Who am I?

Photo by Ralph TalmontMy name is Konrad Talmont-Kaminski and I am superstitious. Just like everyone else. Superstition is a universal human trait. It has been with us at least since ancient times and probably since before we were mammals, and it will almost definitely survive in some form so long as humanity survives in some form. In the meanwhile, I am trying to understand it.

I am a philosophy lecturer at the Marie Curie-Sklodowska University in Lublin, Poland. My research focusses upon understanding rationality and irrationality. Superstition makes for a fascinating case study. It allows me to bring together a variety of outlooks on the issue: be they from philosophy, psychology, biology, history, anthropology or any other discipline. It also allows me to chuckle at the foolishness of humans, myself included.

24 Responses “Who am I?” →

  1. Cathy Legg

    May 30, 2007

    Hi Konrad! Your CFP for your conference in September (which looks interesting, but alas I can’t attend – Poland is too far from New Zealand) led me to your blog. My – you’ve been busy! A very impressive site. I hope all is well with you!

    Cheers,
    Cathy

    Reply
  2. Konrad, the KNEW 07 link on your webpage is still going to 06. Great blog and I’m linking a couple of your articles to my science and human values website. (www.csus.edu/indiv/m/mayesgr) We’ve got some similar interests. See drafts of my latest under Scribble link. Hope to meet you sometime.

    Randy Mayes, CSUS Philosophy

    Reply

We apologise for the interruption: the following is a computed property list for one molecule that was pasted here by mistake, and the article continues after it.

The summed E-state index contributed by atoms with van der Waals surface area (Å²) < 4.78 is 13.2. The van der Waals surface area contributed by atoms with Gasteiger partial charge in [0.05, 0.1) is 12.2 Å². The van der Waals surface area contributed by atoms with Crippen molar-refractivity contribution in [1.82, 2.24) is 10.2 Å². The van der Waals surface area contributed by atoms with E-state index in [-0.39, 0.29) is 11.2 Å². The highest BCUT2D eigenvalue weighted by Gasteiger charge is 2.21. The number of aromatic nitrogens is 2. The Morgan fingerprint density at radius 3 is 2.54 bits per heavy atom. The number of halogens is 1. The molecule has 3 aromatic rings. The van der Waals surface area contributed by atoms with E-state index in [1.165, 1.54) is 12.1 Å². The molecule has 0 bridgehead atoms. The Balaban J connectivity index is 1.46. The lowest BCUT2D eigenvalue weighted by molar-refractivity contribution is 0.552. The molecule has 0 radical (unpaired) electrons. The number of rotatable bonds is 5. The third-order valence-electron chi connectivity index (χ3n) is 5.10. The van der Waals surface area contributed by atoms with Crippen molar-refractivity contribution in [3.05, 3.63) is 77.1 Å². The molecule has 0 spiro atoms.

3. The links are fixed now, I hope. Thanks for the compliments.

    Reply
  4. Since before we were mammals??? That strikes me as an incredibly unlikely claim. Besides, it implies this “great-chain-of being” thing, which is just a misunderstanding of evolution. Before we were mammals “we” weren’t anything. A more charitable reading, however, suggests that you are claiming that an ancestor of mammals had superstition – but you do realize that you are talking abut amniotic tetrapods, right? This is an ancestor we share with all reptiles (and birds) so do you think reptiles and birds are superstitious?

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  5. Ashley, when talking about the time before ‘we’ were mammals I am fairly clearly speaking metaphorically. Or so I thought. As such it is meant as a statement of the evolutionary interconnectedness of all life and not of any chains-of-being which I do not believe in any more than you do. So, yes, I do think that not just humans are superstitious. Indeed, I am hardly the first to think birds superstitious. The classic text for this is Skinner’s 1948 “‘Superstition’ in the pigeon”. Skinner puts superstition in scare quotes and there has been an ongoing scientific argument about whether pigeons can be said to be strictly speaking superstitious. There are two main worries. The empirical one is whether the behaviour pigeons exhibit is properly understood as the result of operant conditioning in which the reinforcement schedule is not connected to the pigeon’s behaviour. The deeper question is whether superstition requires explicit beliefs such as humans have and are capable of espousing. Obviously, my answers to these questions are ‘yes’ to the first and ‘no’ to the second. Again, I am hardly the only person to make these claims. There are various underlying philosophical commitments which lead me to this stance. There is also a general methodological motivation – In recent years an enormous amount of research has been done which sees human behaviour in the light of animal behaviour (or vice versa). This research has been very fruitful, often in areas that were once thought to be paradigmatically human. Connecting human and animal behaviour seems to be a good move methodologically. So, which part of what I have said is ‘incredibly unlikely’?